Emerging Market Returns Decomposed: Aiming to Mitigate Price Volatility, Amplify Return Contribution

 

OCTOBER 28, 2015 [EMERGING MARKETS, ACTIVE MANAGEMENT]
Charles Wilson, PhD


Managing the volatility and capitalizing on the long-term opportunity via fundamental company selection in emerging markets.

Recent returns from emerging market investments have been less than exciting. During times like this, it’s often helpful to step back and think about why we wanted to be involved in the first place. Everyone is aware that economic growth in emerging markets tends to be substantially faster than developed market growth (even now), driven by strong investment and rising income levels. What many may not appreciate is how well this has translated into market returns over time. Since inception in January 1988 through September 2015, the MSCI EM Index has generated an annualized total return of 10.6% in dollar terms. That’s very respectable. For comparison, during the same period, the S&P 500 Index delivered a 10.1% total return and the MSCI EAFE produced a 5.4% total return.

Possibly more surprising might be the split of contribution to the total return of the MSCI EM Index between three main factors: price, dividends, and currency. A simple way to decompose the return is to look at the performance of a currency basket weighted similarly to the MSCI EM Index (aka The MSCI EM Currency Index). Since inception of the MSCI EM Currency Index in January 1999 through the end of the third quarter of 2015, the MSCI EM Currency Index returned 111% relative to the U.S. dollar. During the same period, the MSCI EM Index had a total return of 305% and an equity price return (excluding dividends) of 164%. Ok great – so what? Well, these numbers indicate that you receive a little more than one-third of your return from currencies appreciating over time, most likely due to faster growth in these markets leading to positive net capital inflows. Second, dividends contribute just under half of the returns. What? EM dividends? Yes, EM companies tend to pay decent dividends because they know they are often competing for capital with fairly high-yield fixed income instruments such as sovereign bonds. For example, Brazilian sovereign bonds are currently yielding over 15%.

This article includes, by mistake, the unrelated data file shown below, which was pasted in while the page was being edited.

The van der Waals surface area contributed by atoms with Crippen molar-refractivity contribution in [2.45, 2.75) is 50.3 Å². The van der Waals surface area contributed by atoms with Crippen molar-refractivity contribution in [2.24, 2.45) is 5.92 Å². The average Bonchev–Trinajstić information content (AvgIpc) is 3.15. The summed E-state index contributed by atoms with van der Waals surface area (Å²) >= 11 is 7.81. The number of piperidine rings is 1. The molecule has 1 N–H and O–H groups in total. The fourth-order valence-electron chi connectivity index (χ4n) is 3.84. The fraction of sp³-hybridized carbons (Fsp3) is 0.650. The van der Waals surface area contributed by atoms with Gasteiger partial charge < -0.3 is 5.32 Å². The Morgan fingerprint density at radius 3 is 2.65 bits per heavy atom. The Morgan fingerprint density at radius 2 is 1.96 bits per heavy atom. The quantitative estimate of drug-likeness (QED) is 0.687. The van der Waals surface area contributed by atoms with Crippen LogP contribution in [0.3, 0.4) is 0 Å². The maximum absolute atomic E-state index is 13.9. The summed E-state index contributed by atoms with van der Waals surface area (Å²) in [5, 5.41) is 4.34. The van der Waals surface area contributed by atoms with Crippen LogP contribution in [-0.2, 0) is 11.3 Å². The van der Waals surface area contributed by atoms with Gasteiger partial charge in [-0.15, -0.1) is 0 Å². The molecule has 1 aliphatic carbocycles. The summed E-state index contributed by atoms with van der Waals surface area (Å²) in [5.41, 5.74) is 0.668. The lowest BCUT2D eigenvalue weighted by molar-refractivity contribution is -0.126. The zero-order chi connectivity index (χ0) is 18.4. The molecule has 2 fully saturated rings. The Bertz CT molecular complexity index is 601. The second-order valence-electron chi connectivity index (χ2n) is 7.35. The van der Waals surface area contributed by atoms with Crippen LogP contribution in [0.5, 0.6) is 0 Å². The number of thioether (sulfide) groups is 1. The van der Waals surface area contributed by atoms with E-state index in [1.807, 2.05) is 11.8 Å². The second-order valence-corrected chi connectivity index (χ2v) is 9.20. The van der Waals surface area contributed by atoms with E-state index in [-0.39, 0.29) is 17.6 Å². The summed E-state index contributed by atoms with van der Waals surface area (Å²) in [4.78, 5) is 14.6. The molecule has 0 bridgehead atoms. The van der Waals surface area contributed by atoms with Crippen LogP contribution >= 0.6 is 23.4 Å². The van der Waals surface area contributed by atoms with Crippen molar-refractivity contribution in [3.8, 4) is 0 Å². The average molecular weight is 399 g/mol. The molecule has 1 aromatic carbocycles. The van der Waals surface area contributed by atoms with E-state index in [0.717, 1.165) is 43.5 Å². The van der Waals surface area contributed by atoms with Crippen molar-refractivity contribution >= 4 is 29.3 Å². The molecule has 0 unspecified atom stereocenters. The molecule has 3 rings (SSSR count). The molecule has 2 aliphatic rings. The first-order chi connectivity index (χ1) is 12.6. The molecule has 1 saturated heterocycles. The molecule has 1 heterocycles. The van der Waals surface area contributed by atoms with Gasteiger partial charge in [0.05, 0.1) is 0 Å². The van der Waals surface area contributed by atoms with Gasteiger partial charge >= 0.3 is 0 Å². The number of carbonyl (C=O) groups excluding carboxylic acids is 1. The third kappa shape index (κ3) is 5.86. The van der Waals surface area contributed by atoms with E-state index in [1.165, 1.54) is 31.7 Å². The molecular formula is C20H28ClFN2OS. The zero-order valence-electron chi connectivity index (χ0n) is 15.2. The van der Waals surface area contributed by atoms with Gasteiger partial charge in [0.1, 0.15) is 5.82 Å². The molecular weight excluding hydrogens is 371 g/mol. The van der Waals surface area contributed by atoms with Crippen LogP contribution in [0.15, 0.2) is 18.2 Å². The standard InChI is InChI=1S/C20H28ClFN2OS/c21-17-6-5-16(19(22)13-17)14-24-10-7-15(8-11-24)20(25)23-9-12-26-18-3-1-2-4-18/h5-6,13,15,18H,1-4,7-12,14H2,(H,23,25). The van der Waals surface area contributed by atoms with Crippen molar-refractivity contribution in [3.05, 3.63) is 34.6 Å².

Long-term Annualized Total Returns of Major Benchmarks 1/1/1998 - 9/30/2015

Source: Morningstar

Past performance does not guarantee future results.

 

The remaining piece is the price return. It’s less than one-fifth of the overall return but is often responsible for the bulk of the volatility (often two-to-three times more volatility than the volatility of the currency contribution). Most of the volatility for a small portion of the return? Yes, that’s right – at least that’s what you get when you follow the index.

That’s where our active management focus comes in. We seek to identify the best businesses globally that can capitalize on the most exciting emerging market growth trends, regardless of where these firms are domiciled. We appraise the soundness of their business models, the quality of management, the attractiveness of their valuations, and the catalysts for their success. We believe high-quality, cash-flow generative businesses that compound earnings quickly can overcome day-to-day fluctuations in foreign exchange rates over time. Our focus on fundamental, bottom-up stock research has enabled us to construct lower volatility portfolios by avoiding pitfalls that may magnify it, such as leverage and hard-to-forecast macroeconomic risks. We think this is the right way to minimize the volatility in emerging markets while amplifying the many attractive aspects of investing in them.

Important Information
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Investments carry risks, including possible loss of principal. Additional risks may be associated with investments outside the United States, especially in emerging markets, including currency fluctuations, illiquidity, volatility, and political and economic risks. Investments in small- and mid-capitalization companies may increase the risk of greater price fluctuations. Investments in the Fund are not FDIC insured, nor are they bank deposits or guaranteed by a bank or any other entity.

The performance data quoted represents past performance; it does not guarantee future results.

The performance of any index is not indicative of the performance of any particular investment. Unless otherwise noted, index returns reflect the reinvestment of income dividends and capital gains, if any, but do not reflect fees, brokerage commissions or other expenses of investing. Investors may not make direct investments into any index.

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